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Old 12-15-12, 10:23 AM   #51
charlesfl
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Has anyone considered removing most of the water with a high speed spin dryer?

Found a small one at:

Spin Dryer

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Old 12-15-12, 10:46 AM   #52
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Wow, neat gizmo! Vid at The Laundry Alternative Spin Dryer - YouTube
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Old 12-16-12, 10:36 AM   #53
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Hi,

In this paper: http://www.ewp.rpi.edu/hartford/user...0Exchanger.pdf

They describe a counter flow heat exchanger that uses sheets of twinwall polycarbonate that are spaced about 1/4 inch from each other. Its efficient, and may be easy to make.

I'm having trouble figuring out how they get the air into and out of the polycarbonate sheets? That is, what is the configuration on the ends of the exchanger that allows them to separate the one flow that goes through the channels in the twinwall from the 2nd flow that is going between the sheets of twinwall?

I understand how the cross flow ones are setup with the channels running at right angles to each other, but I'm not seeing how they do it on this counterflow one.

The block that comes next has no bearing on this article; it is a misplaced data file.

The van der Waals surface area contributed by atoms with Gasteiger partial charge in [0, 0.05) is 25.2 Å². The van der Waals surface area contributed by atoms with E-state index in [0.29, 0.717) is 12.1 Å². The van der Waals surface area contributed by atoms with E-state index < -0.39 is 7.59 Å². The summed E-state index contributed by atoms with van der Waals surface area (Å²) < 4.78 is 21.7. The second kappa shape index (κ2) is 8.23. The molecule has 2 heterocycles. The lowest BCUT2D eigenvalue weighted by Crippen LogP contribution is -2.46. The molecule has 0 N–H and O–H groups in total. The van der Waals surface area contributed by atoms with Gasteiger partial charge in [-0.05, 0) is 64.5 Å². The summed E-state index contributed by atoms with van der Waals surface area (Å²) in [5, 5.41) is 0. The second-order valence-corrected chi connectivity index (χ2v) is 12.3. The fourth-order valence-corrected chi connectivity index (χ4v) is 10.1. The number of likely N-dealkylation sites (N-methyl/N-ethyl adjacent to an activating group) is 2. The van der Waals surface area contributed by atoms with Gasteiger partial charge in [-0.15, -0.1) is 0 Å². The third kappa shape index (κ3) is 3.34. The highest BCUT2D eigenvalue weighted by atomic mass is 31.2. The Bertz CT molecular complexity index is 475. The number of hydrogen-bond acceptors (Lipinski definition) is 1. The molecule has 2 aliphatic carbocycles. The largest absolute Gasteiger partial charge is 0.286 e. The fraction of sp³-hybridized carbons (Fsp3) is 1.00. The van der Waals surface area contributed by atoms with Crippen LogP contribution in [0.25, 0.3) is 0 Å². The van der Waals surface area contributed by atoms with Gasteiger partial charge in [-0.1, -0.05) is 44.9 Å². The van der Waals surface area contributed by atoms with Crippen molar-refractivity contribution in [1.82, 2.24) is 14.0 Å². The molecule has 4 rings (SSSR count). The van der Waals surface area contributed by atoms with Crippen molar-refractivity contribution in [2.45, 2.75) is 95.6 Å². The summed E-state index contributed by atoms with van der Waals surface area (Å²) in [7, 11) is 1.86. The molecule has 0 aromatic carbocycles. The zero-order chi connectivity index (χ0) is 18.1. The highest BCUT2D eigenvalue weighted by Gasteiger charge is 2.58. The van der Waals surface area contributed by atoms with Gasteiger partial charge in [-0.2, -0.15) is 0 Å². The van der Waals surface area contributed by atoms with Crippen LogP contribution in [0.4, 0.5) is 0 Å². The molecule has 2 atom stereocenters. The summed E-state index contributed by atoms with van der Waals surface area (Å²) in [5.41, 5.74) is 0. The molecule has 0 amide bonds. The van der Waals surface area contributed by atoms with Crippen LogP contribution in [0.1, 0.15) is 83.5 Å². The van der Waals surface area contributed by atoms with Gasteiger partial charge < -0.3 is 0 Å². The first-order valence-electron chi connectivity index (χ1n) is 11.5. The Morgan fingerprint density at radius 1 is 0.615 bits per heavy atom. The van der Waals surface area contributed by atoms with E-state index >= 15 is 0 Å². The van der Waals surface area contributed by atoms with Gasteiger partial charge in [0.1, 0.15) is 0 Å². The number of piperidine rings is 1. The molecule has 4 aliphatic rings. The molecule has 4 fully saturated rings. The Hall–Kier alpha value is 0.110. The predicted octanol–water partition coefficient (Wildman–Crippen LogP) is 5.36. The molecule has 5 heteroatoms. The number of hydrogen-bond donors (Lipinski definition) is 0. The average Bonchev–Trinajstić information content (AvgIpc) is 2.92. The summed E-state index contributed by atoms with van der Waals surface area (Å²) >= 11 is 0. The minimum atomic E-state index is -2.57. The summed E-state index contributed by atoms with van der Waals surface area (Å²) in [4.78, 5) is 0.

If anyone has figured this out, please let me know.

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Old 12-16-12, 08:58 PM   #54
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It might be similar to this design. Every other slot on the side is blocked off on each end (and opposite on the other side). So, you have an intake/exhaust on each side, and each end. Seems like the cross flow would be a LOT easier to make, but this would be more efficient due to the counter-flow vs cross flow.
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Last edited by Daox; 12-16-12 at 09:03 PM..
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Old 12-17-12, 06:56 AM   #55
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Quote:
Originally Posted by Xringer View Post
Those are neat, aren't they?